How blockchain can benefit Thai businesses

How blockchain can benefit Thai businesses

Technology offers help with verification of transactions and protection of data in an age of rising privacy concerns.

It is high time that businesses started to embrace blockchain. The enabling power of this disruptive technology can no longer be ignored. Businesses that have been among the early adopters say their peers could also reap immense benefits by incorporating it into their operations.

Admittedly, it's not hard to understand why many people have trouble grasping how blockchain works, not to mention how it could be incorporated into a wide range of business activities. Most people still associate blockchain only with cryptocurrency, and unless they are crypto investors themselves, they are put off by the impenetrable fog of tech jargon that surrounds it.

But blockchain -- or distributed ledger technology to give it its generic name -- goes beyond just cryptocurrencies and digital assets. Blockchain products are now emerging that can help enable data transparency and protection, support fractional ownership or ownership of any asset of value, optimisation of business operations, identify verification, and interoperability of devices that underpin business or bureaucratic processes.


Businesses, for example, can unify their data infrastructure by enabling privacy audit logging through blockchain. Blockchain protects records and information throughout the audit trail, which records evidence of transaction activity or information on occurrences within a specific time. Integrating the audit trail in business databases limits fraudulent activities, and encourages transparency.

When transactions are made on a blockchain-based audit log, records of those transactions are extractable as proof that they were made. This is also applicable to other industries.

Another booming blockchain product is digital identity verification. A digital ID is created for each user to engage in an online activity. This system makes user documentation faster, easier and cheaper when compared with manually entering user information.

A blockchain-based ID verification system is best suited for large businesses, especially in the retail industry where providers deal with a great number of consumers. In addition to recording orders and locations where goods are to be delivered, delivery notifications will be confirmed through the blockchain audit log, and the history of transactions made during the course of delivering the goods made available for confirmation.

Another ID verification system is self-sovereignty. This system gives users the power to choose which information they wish to provide, and can be erasable anytime. It responds to the growing desire of people to protect their privacy, and is in line with new legal structures such as the EU General Data Protection Regulation (GDPR).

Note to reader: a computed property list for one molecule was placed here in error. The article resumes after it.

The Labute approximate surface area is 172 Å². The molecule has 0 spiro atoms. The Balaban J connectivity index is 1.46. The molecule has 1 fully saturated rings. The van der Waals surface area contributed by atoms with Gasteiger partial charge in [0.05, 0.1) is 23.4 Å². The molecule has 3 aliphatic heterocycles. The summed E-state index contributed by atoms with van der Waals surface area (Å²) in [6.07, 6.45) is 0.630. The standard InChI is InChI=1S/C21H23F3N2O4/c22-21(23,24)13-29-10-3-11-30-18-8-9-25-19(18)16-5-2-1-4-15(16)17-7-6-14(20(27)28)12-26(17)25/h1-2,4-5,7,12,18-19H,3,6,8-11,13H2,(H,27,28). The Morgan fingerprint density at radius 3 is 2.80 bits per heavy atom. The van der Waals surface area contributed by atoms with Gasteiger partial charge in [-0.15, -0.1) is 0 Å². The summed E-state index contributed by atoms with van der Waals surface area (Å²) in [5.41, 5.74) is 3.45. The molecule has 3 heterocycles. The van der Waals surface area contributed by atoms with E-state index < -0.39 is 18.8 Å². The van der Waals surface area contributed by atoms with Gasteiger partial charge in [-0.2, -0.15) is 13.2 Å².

The quest for more innovations to better everyone's lives has been a hallmark of the IT-powered revolution of the last three decades, and the emergence of blockchain has demonstrated that.

There could be three implications attached to integrating blockchain technology into more activities. First is the possibility of a decentralised token currency, which will convert traditional currencies and assets into tokens.

Second is the possibility that the operational efficiency of governments can be made more transparent, and the protection of citizens' data such as identity cards and birth documents will be more properly managed.

Third, anything of value can be digitised -- the name of the owner of a house can be recorded on a blockchain -- transfer of ownership can also be done on the blockchain conveniently and cheaply without the need of intermediaries.

On top of this, asset ownership can be fractionalised -- costs can be shared. Furthermore, these digital assets could be exchanged for other digital assets (or coins) via decentralised exchanges in the future.

Blockchain technology, however, is not limited to businesses. It is applicable to other industries and government institutions. Organisations that have not yet heeded the call of technological transformation are headed for potential disaster if they cannot adjust to the pace of innovation that technologies such as blockchain represent.

For those that are uncertain about how to adopt a blockchain strategy, a growing number of companies with expertise in the field are taking root, ready to advise on making the next transition from the physical world to the digital world.

Jirayut Srupsrisopa is the CEO of Bitkub Group, an integrated blockchain technology developer and digital asset company.

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